Top business schools, as well as elite educational institutions in general, are known to be places offering immense opportunity to its students. However, some recent studies indicate that these opportunities accrue differently to different groups of students. There is indication, for example, that women and men structure, experience and think about professional networks differently and that female students might profit from different networking strategies than male students. The corporate world is the destination for many of business school graduates, and our study could for example inform the debate on networks’ importance for gender representation in corporate management.

There is also academic disagreement about the opportunities offered by top universities for students from different backgrounds; while some studies suggest that getting into a top school is the major key to later success – regardless background – others argue that a top education tend to favor students from already privileged backgrounds.

None of these studies are conducted in a Nordic context, however, and our study could shed light on whether these hypotheses hold true even here.  Also, the effects for students with different nationalities is largely unexplored.

The fact that we do not know the answer to many of these questions is what makes the project so exciting – for us to work with, but hopefully also for students to participate in!

*Success, however, is a term to be handled with care. Typically, professional success has been measured in two ways: job rank and salary. Lately, however, research has suggested that professional success be measured also in terms of job life satisfaction, work life balance and goal fulfillment. We aim to account for both types of measurements when we say “success”.

Project timeline


Interviews and surveys with ’19 classes of the participating schools.


Interviews and surveys with ’19 and ‘20 classes at the participating schools.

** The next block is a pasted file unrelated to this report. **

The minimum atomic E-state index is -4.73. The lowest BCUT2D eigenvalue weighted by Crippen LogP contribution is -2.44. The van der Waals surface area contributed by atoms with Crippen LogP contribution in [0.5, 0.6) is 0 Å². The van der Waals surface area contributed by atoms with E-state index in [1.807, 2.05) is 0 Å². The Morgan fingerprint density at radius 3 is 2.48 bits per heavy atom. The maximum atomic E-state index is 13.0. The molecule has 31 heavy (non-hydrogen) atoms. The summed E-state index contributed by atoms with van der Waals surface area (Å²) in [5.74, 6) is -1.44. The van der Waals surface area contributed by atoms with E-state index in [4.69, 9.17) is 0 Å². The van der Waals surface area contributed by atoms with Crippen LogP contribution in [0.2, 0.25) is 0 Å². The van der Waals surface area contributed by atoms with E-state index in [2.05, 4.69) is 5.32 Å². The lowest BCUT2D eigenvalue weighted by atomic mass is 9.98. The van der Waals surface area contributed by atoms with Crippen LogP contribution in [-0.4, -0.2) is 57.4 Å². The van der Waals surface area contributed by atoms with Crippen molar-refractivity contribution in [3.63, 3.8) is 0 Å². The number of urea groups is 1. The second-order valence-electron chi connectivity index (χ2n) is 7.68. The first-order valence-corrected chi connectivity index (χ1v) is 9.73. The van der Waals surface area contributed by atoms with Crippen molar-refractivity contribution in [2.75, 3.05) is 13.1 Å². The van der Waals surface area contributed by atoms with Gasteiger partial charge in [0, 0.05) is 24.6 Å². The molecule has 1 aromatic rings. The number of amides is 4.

Interviews and surveys with ‘19, ’20 and ’21  classes at the participating schools.

Comparative Analyses.


Interviews and surveys with ’19 – ’22  classes and the ’19 graduates at the participating schools.

Covid analyses.


Interviews and surveys with ’19 – ’22  classes and the ’19 and ‘20 graduates at the participating schools.

Comparative analyses.


Interviews and surveys with ’19 – ’22  classes and the ’19 , ‘20 and ’21 graduates at the participating schools.

Comparative analyses.


If you choose to participate in the study, your answers will be treated with utmost caution. All collected data will be anonymized prior to analysis and stored on encrypted hard disks according to the policies of the Institute for Futures Studies. Your data will be used exclusively for research purposes and will not be shared with a third party. Only results published in scientific outlets will be communicated externally.

The research team

Dr. Sofiya Voytiv
Postdoctoral scholar in Sociology, Lund university. Researcher at the Institute for Future studies
Dr. Anna Tyllström
Associate Professor in Business Studies, Uppsala university. Researcher at the Insitute for Future studies
Dr. Gergei Farkas
Senior lecturer in sociology, Linnaeus university
Dr. Nils Gustafsson
Senior lecturer in strategic communication, Lund university


If you have any questions concerning this research project please contact the research team at: thenetworkproject@iffs.se